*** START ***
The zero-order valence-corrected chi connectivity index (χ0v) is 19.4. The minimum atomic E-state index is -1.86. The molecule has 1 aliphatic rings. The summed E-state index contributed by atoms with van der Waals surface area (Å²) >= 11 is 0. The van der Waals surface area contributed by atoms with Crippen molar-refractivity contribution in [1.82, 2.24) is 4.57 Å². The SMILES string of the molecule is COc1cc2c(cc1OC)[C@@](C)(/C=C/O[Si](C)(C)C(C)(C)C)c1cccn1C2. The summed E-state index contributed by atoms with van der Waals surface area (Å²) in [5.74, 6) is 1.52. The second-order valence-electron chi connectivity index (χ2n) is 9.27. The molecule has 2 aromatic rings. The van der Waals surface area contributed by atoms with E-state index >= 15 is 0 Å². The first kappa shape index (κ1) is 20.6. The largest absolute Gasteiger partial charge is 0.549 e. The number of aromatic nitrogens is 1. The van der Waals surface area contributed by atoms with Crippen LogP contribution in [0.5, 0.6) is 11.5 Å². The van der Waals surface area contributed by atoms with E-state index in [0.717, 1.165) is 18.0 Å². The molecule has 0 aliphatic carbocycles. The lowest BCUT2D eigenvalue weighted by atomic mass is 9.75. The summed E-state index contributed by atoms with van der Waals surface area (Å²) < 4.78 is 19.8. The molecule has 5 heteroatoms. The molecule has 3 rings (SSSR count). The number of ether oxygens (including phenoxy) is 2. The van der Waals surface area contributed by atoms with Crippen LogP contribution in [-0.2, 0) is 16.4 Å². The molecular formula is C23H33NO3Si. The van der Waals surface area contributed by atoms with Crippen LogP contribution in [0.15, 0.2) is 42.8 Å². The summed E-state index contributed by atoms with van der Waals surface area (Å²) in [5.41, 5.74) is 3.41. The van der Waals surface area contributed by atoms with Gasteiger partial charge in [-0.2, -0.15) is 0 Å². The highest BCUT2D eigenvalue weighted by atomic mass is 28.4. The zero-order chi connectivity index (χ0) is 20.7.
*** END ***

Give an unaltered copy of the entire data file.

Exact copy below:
The zero-order valence-corrected chi connectivity index (χ0v) is 19.4. The minimum atomic E-state index is -1.86. The molecule has 1 aliphatic rings. The summed E-state index contributed by atoms with van der Waals surface area (Å²) >= 11 is 0. The van der Waals surface area contributed by atoms with Crippen molar-refractivity contribution in [1.82, 2.24) is 4.57 Å². The SMILES string of the molecule is COc1cc2c(cc1OC)[C@@](C)(/C=C/O[Si](C)(C)C(C)(C)C)c1cccn1C2. The summed E-state index contributed by atoms with van der Waals surface area (Å²) in [5.74, 6) is 1.52. The second-order valence-electron chi connectivity index (χ2n) is 9.27. The molecule has 2 aromatic rings. The van der Waals surface area contributed by atoms with E-state index >= 15 is 0 Å². The first kappa shape index (κ1) is 20.6. The largest absolute Gasteiger partial charge is 0.549 e. The number of aromatic nitrogens is 1. The van der Waals surface area contributed by atoms with Crippen LogP contribution in [0.5, 0.6) is 11.5 Å². The van der Waals surface area contributed by atoms with E-state index in [0.717, 1.165) is 18.0 Å². The molecule has 0 aliphatic carbocycles. The lowest BCUT2D eigenvalue weighted by atomic mass is 9.75. The summed E-state index contributed by atoms with van der Waals surface area (Å²) < 4.78 is 19.8. The molecule has 5 heteroatoms. The molecule has 3 rings (SSSR count). The number of ether oxygens (including phenoxy) is 2. The van der Waals surface area contributed by atoms with Crippen LogP contribution in [-0.2, 0) is 16.4 Å². The molecular formula is C23H33NO3Si. The van der Waals surface area contributed by atoms with Crippen LogP contribution in [0.15, 0.2) is 42.8 Å². The summed E-state index contributed by atoms with van der Waals surface area (Å²) in [5.41, 5.74) is 3.41. The van der Waals surface area contributed by atoms with Gasteiger partial charge in [-0.2, -0.15) is 0 Å². The highest BCUT2D eigenvalue weighted by atomic mass is 28.4. The zero-order chi connectivity index (χ0) is 20.7.